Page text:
Blakeson - Writer

Cardiff-based film, theatre and gig reviews, cultural ramblings, whingeing, short films, etc.

Wednesday, July 26, 2017

"Where Do Little Birds Go" / "Seen" at The Other Room

The second Cardiff Fringe Theatre Festival took place last week, colonising unusual venues in various parts of town. I only managed to make it to one show: the Welsh premiere of Camilla Whitehill’s “Where Do Little Birds Go”, in the intimate downstairs vault of the Little Man Coffee Company in the city centre. A one-person play based on the true story of a young woman’s traumatic involvement with the Kray twins in 1960s London, it was highly evocative, with a very effective central performance from Kate Elis, and some clever sound design.

Kate Elis (photo: Ben Jones)

More recently, following on from June’s Young Artists Festival at The Other Room, the temporary companies which were formed to perform short plays by established writers were re-convened. This time we gave those pieces which were written by newer playwrights during the week another rehearsed reading, this time in front of a paying audience, under the banner of the venue’s regular “Seen” events. Thus, I got the chance to direct three of my original four actors in a re-staging of Gareth Ford Elliot’s drug-dealer monologue “Bull Shade Skank”, which was great fun. It was also useful sitting in on the post-show feedback session, during which audience-members offered valuable insights into each of the pieces (the other writers being Luke Nixon, Jenna Beth Lowendahl, Hefin Robinson and Melangell Dolma). A much-needed reprise.

By the way, I wrote more extensively about my experience of the Young Artists Festival on my National Theatre Wales Community blog.

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Thursday, July 06, 2017

"Baby Driver" / "Moment(o)s"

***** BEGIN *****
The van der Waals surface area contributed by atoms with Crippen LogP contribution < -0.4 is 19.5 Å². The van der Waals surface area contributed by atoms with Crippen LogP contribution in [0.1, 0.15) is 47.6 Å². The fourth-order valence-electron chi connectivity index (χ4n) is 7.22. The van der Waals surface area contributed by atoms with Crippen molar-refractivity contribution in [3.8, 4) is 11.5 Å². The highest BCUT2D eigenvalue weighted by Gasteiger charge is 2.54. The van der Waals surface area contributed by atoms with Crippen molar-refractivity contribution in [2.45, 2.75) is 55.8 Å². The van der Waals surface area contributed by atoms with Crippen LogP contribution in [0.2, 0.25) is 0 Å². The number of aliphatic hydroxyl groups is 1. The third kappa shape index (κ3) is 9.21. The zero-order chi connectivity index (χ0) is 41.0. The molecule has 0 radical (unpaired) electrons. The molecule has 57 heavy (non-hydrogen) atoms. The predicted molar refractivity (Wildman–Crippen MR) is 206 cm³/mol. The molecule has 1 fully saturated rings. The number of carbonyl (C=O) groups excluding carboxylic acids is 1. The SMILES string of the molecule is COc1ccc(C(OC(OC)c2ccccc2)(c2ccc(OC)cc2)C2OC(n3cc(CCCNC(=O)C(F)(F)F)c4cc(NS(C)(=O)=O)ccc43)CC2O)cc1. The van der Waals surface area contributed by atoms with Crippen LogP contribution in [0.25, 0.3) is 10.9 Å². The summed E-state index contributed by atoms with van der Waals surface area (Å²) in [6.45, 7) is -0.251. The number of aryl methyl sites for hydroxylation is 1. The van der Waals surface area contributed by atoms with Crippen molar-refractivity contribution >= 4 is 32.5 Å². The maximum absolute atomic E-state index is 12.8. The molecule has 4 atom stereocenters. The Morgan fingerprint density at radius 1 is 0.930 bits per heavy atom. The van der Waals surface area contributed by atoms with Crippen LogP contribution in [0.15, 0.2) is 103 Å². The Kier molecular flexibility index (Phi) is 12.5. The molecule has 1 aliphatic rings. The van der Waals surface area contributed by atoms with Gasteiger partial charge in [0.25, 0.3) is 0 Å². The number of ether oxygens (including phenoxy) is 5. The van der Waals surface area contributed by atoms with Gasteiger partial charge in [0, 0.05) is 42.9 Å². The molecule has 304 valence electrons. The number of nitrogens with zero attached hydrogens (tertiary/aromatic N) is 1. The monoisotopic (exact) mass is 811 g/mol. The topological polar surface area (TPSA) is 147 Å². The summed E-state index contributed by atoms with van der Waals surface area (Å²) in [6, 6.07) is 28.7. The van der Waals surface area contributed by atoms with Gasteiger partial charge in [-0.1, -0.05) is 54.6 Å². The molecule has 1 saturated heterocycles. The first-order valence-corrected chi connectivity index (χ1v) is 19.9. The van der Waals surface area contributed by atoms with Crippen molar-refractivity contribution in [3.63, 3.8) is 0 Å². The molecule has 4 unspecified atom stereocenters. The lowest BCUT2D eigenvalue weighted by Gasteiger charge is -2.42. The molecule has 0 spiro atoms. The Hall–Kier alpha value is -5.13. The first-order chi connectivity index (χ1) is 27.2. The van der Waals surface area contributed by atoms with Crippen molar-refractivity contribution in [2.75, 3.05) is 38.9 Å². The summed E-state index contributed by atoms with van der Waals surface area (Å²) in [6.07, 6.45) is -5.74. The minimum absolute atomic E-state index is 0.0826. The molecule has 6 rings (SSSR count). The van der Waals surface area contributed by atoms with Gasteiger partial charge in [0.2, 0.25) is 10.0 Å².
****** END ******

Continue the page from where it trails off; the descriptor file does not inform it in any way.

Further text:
Edgar Wright’s “Baby Driver” is obviously the work of a man who is obsessed with both pop cinema and pop music, playing much of the time like an extended, Tarantino-influenced music video. It is the story of a tinnitus-afflicted young getaway driver, played by Ansel Elgort, who gets in too deep with his ruthless boss - Kevin Spacey at his playfully chilling best – whilst falling in love with Lily James’ guileless waitress. The arrival of Jamie Foxx’s truly unpleasant hard-ass criminal signals a turn away from shallow showiness, while Jon Hamm also impresses as a more ostensibly friendly co-conspirator. Boasting much audacious synchronisation of soundtrack with action, and some witty car-chases, “Baby Driver” is technically impressive, whilst not being too cool to make us care about the central protagonists. Beautifully done.

Lily James and Ansel Elgort in "Baby Driver" (Working Title)

My most recent theatre reviewing assignment was “Moment(o)s”, actress and director Elaine Paton’s account of her struggles with mental illness, turned into a kind of cabaret, with the help of local performance art duo Mrs & Mrs Clark. Uneasily entertaining, and full of unhappy reminders of my years working at Whitchurch Hospital.

"Moment(o)s (pic: Kirsten McTernan)

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